our expenses to carry on the war are beyond conception, millions after millions must and will be raised, and not a word said about it; and it is difficult, however, to know how we shall be able to carry on the war much longer, or how to make a safe and honourable peace.12

One would like to know how many influential gentry felt the same way.

Nevertheless, Brewer has unquestionably written an extremely important book. Although other scholars have anticipated him in working out the details of the financial revolution, he is the first to bring to the center of attention the formidable fiscal and war-making capacities of the eighteenth-century British state. Brewer has thus twice changed the direction of British historiography: once, in 1976, when he destroyed the Namierite mythology of rule by a narrow self-centered elite; and with this book now, when he destroys the old Whig myth of a weak state. A handful of talented historians may change their discipline once. Brewer has now done it twice.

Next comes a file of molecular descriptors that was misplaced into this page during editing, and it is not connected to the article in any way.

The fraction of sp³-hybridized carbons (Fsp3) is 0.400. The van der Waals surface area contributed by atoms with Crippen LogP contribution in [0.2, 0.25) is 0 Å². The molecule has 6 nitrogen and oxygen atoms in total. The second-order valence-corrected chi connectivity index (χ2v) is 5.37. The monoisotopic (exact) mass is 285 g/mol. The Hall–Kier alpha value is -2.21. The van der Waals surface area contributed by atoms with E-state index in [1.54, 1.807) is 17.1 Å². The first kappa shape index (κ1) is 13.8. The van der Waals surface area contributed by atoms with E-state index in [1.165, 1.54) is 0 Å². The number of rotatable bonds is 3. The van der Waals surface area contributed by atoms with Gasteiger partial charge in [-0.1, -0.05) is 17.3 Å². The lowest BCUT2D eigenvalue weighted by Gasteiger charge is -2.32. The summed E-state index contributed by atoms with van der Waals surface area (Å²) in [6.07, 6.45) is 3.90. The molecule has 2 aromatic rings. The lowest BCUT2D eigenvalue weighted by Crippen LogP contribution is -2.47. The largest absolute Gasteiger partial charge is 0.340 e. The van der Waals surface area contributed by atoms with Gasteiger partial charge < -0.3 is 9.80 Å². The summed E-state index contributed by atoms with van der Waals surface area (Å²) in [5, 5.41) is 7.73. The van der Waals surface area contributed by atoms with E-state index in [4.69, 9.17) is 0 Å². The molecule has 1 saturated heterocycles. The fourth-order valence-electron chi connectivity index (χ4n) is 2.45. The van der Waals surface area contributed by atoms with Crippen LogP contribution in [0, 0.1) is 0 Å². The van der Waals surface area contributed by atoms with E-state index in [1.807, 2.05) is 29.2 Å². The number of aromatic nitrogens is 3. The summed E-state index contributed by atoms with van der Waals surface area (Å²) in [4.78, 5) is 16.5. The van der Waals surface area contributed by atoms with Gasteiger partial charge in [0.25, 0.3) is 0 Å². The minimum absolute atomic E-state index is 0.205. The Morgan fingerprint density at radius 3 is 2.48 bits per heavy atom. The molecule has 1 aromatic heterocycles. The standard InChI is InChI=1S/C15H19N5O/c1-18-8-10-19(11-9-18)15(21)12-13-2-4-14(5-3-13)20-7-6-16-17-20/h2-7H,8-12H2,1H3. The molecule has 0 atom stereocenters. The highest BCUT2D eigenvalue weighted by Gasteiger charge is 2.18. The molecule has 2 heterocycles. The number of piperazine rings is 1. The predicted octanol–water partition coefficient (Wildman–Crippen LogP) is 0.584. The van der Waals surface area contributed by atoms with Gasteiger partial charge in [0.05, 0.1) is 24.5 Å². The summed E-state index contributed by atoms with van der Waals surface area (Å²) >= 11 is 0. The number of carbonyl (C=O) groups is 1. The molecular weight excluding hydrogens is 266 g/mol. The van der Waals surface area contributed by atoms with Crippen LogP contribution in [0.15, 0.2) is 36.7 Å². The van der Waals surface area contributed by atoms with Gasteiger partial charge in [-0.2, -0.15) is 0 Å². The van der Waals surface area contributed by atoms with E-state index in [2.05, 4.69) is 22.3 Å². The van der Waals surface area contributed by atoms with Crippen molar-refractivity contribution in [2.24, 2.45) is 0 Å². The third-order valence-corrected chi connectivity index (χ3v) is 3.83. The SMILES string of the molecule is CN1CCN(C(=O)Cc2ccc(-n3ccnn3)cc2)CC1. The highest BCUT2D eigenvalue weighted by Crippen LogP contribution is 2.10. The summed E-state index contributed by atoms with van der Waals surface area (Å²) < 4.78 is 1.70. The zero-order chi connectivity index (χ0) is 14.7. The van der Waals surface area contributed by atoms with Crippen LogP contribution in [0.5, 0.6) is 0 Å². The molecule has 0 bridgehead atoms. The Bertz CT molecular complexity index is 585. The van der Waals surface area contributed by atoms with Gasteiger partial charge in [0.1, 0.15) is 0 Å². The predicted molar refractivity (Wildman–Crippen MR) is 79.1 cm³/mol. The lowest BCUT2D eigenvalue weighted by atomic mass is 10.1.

He also explains how and why the English managed to preserve their domestic liberties, while ruthlessly crushing opposition elsewhere—as in Ireland and Scotland—and conquering a world-wide empire. He convincingly argues that in fact the two went together, that the peculiar events of the Glorious Revolution of 1688 led not only to a prolonged war with France, but also made possible the development in England of a Dutch banking system and of parliamentary control of the purse and the army. The British state was able to borrow almost without limit for violent military and naval aggression to conquer markets and sea lanes, and to crush all rivals. And yet at the same time the close control of Parliament over both taxation and the standing army encouraged internal prosperity and preserved domestic freedom and tranquility. It was a remarkable feat, and the comparison with Periclean Athens, so dear to contemporary Whigs, perhaps has a ring of truth to it. Only fifth-century Athens, eighteenth- and nineteenth-century Britain, and late-twentieth-century America have managed to pull it off.